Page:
LAWRENCE, Mass. - Investigators worked Friday to pinpoint the cause of a series of dramatic natural gas explosions that killed a teenager who had just gotten his driver’s license and was sitting in his car, injured at least 25 others and left dozens of homes in smoldering ruins.
Authorities said an estimated 8,000 people were displaced at the height of Thursday’s post-explosion chaos in three towns north of Boston that were rocked by the disaster. Most were still waiting, shaken and exhausted, to be allowed to return to their homes.
The National Transportation Safety Board sent a team to help investigate, saying pipelines are within its jurisdiction.
The rapid-fire series of gas explosions that one official described as “Armageddon” ignited fires in 60 to 80 homes in Lawrence, Andover and North Andover, forcing entire neighborhoods to evacuate as crews scrambled to fight the flames and shut off the gas and electricity.
Gas and electricity remained shut off Friday in most of the area, and entire neighborhoods were eerily deserted.
Authorities said Leonel Rondon, 18, of Lawrence, died after a chimney toppled by an exploding house crashed into his car. He was rushed to a Boston hospital and pronounced dead there Thursday evening.
Rondon, a musician who went by the name DJ Blaze, had just gotten his driver’s license, grieving friends and relatives told The Boston Globe. “It’s crazy how this happened,” said a friend, Cassandra Carrion.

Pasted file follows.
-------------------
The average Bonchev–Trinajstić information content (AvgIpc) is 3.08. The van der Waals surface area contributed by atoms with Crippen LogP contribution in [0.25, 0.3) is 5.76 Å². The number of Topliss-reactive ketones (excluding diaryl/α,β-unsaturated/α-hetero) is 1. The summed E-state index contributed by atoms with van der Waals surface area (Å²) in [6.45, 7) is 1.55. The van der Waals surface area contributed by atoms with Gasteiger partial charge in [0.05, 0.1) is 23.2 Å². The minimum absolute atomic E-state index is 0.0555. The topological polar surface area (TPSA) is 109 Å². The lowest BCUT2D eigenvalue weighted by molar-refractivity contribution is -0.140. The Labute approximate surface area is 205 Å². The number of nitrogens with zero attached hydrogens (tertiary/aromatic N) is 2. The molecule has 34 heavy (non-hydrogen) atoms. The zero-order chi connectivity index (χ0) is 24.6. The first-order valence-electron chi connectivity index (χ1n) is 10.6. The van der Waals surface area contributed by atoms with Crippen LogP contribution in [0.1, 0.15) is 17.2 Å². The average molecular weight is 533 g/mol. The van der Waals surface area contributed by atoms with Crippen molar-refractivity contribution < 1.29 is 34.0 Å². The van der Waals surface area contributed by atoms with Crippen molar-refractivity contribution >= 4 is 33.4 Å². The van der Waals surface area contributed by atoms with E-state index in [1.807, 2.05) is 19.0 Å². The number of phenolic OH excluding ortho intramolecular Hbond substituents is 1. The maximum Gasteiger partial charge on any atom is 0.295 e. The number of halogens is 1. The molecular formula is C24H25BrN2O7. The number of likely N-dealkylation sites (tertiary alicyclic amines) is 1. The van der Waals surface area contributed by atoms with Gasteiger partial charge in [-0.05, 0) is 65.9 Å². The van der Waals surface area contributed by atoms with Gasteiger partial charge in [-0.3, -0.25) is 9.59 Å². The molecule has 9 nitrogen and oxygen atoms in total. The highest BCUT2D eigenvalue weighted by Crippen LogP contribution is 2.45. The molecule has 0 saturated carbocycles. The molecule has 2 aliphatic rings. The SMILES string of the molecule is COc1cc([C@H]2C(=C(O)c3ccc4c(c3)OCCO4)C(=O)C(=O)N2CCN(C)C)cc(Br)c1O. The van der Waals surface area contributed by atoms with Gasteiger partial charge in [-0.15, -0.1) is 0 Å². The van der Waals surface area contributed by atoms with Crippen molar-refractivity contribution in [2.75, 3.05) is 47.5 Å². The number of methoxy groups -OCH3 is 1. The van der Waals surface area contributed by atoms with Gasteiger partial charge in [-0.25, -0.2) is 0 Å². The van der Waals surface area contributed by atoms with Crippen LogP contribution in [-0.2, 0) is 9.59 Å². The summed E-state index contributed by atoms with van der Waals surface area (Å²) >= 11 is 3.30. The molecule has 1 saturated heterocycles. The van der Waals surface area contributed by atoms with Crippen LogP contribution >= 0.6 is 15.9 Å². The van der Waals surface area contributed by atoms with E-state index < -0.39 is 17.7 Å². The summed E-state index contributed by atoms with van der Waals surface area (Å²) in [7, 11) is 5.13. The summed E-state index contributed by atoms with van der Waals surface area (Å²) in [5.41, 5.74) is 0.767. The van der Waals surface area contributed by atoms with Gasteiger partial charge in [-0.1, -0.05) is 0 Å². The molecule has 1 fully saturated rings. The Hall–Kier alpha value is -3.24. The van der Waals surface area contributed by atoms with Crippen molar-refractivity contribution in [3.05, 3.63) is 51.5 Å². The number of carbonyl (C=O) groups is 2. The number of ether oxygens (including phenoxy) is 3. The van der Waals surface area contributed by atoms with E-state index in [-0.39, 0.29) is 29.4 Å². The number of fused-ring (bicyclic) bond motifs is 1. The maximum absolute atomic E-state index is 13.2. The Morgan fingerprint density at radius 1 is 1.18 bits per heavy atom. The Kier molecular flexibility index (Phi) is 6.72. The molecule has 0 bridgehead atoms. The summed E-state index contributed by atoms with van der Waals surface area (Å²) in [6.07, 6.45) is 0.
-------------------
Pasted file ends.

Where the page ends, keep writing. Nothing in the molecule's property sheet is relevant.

The state Registry of Motor Vehicles said Rondon had been issued his driver’s license earlier Thursday.
Massachusetts State Police urged all residents with homes serviced by Columbia Gas in the three communities to evacuate, snarling traffic and causing widespread confusion as residents and local officials struggled to understand what was happening. Some 400 people spent the night in shelters, and school was canceled Friday as families waited to return to their homes.
Columbia Gas was sued in 2014 after a strip club was destroyed in a natural gas explosion two years earlier.
The November 2012 explosion in Springfield, Massachusetts, was caused when a Columbia employee accidentally punctured a gas line while probing for a leak. The blast leveled the Scores Gentleman’s Club, injuring about 20 people and damaging dozens of other buildings. The club owner and the gas company eventually settled the case.